Researchers in Australia are jumping up and down like kangaroos in excitement over new data that suggests that obesity surgery can eliminate diabetes far more effectively than other treatments. Dr. John Dixon of Monash University Medical School in Melbourne led a study that found that those Type 2 diabetes patients who had stomach-reducing operations were five times more likely to be diabetes free within two years than those who merely maintained a regimen of standard diabetes care. Of the 55 patients in the study, 29 underwent obesity surgery, and of those, 22 tested negative for diabetes two years later. Of the 26 patients who didn't have the surgery, only four achieved similar remission.
Obesity poses a primary risk factor for diabetes, and so losing weight is key to controlling the disease. Patients in the non-surgical group lost weight by instituting lifestyle changes, but they didn't lose nearly as much as those who had the surgery. And those who lost the most weight, ostensibly, became diabetes-free the quickest.
"[Obesity surgery is] the best therapy for diabetes that we have today, and it's very low risk," said study director Dixon in a CNN report. Dr. David Cummings of the University of Washington in Seattle adds, "We have traditionally considered diabetes to be a chronic, progressive disease…But these operations really do represent a realistic hope for curing most patients."
Is it just me, or doesn't it seem counter-intuitive to address a metabolic disease like diabetes by hacking away at the body with a scalpel?
First, let's look at the surgical risk factor. The research subjects in Australia underwent a procedure called stomach banding, in which a silicone band gets implanted around the upper stomach, limiting how much food patients can eat. Stomach banding incurs a fatality rate of one per 1000 operations and is the preferred obesity surgery in Australia. The US medical community usually opts for the more dangerous--and incidentally more expensive (i.e., more profitable) gastric bypass surgery -- with a death rate of one in 200. In bypass surgery, the stomach gets divided into two sections, with one made into a small pouch that's "stapled" off, thus limiting the amount of food that can be eaten. At the same time, the small intestines are shortened and attached to the pouch.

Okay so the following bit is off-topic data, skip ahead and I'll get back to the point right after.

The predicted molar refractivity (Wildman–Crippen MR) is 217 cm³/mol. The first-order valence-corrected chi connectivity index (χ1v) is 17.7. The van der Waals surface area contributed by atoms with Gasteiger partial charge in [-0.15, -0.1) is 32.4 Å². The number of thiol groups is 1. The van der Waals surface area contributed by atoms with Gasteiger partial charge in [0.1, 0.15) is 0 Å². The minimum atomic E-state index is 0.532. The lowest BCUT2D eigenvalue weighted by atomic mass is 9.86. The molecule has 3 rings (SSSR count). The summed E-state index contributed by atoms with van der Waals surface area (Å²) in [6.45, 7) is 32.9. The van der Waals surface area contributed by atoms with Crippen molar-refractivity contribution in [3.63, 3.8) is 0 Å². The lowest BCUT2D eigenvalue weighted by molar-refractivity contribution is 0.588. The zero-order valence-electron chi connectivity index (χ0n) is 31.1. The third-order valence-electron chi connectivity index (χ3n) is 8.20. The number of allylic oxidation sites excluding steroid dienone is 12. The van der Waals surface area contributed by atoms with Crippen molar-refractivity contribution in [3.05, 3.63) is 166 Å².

Many believe the fatality rate for gastric bypass surgery actually is much higher than commonly quoted. In older patients who undergo the surgery, the fatality rate soars to 50 percent. Given that most Type 2 diabetes patients fall into the "older" category, these figures hardly inspire confidence. I tend to side with those who claim that death rates from these procedures are underreported-- I personally know of two people who died after gastric bypass surgery.
Potential complications (other than dying) include severe malabsorption of nutrients, malnutrition, bleeding, infection, anemia, gallstones, unstoppable vomiting, and so on. And, for all this risk, the surgery doesn't last. Many patients experience disintegration of the bypass modifications over time. Staples decay, bands closing off the stomach fall apart, the stomach pouch stretches back to its original size, stomach contents leak into the abdomen. When these things occur, the operation must be reversed. What happens to the diabetes risk factor then?
In fact, bypass surgery doesn't cure diabetes -- it simply postpones the appearance of symptoms. Unless you address the actual causes of the disease, all you've done is delayed the reckoning. To be diabetes-free, you have to employ a multi-faceted approach--and bypass surgery ain't one of those facets. In addition to changing your diet and losing weight, you need to:
- Inhibit absorption of high glycemic foods
- Naturally reverse insulin resistance
- Repair beta cells in the islets of Langerhans in the pancreas to optimize insulin production
- Lower blood sugar levels
- Protect organs and proteins from damage caused by elevated levels of insulin and sugar.
The bottom line is that bypass surgery puts you at considerable risk, particularly if you're over 50, and still leaves you vulnerable to diabetes damage. As with most other health issues, you need to take a systemic approach -- not a magic bullet.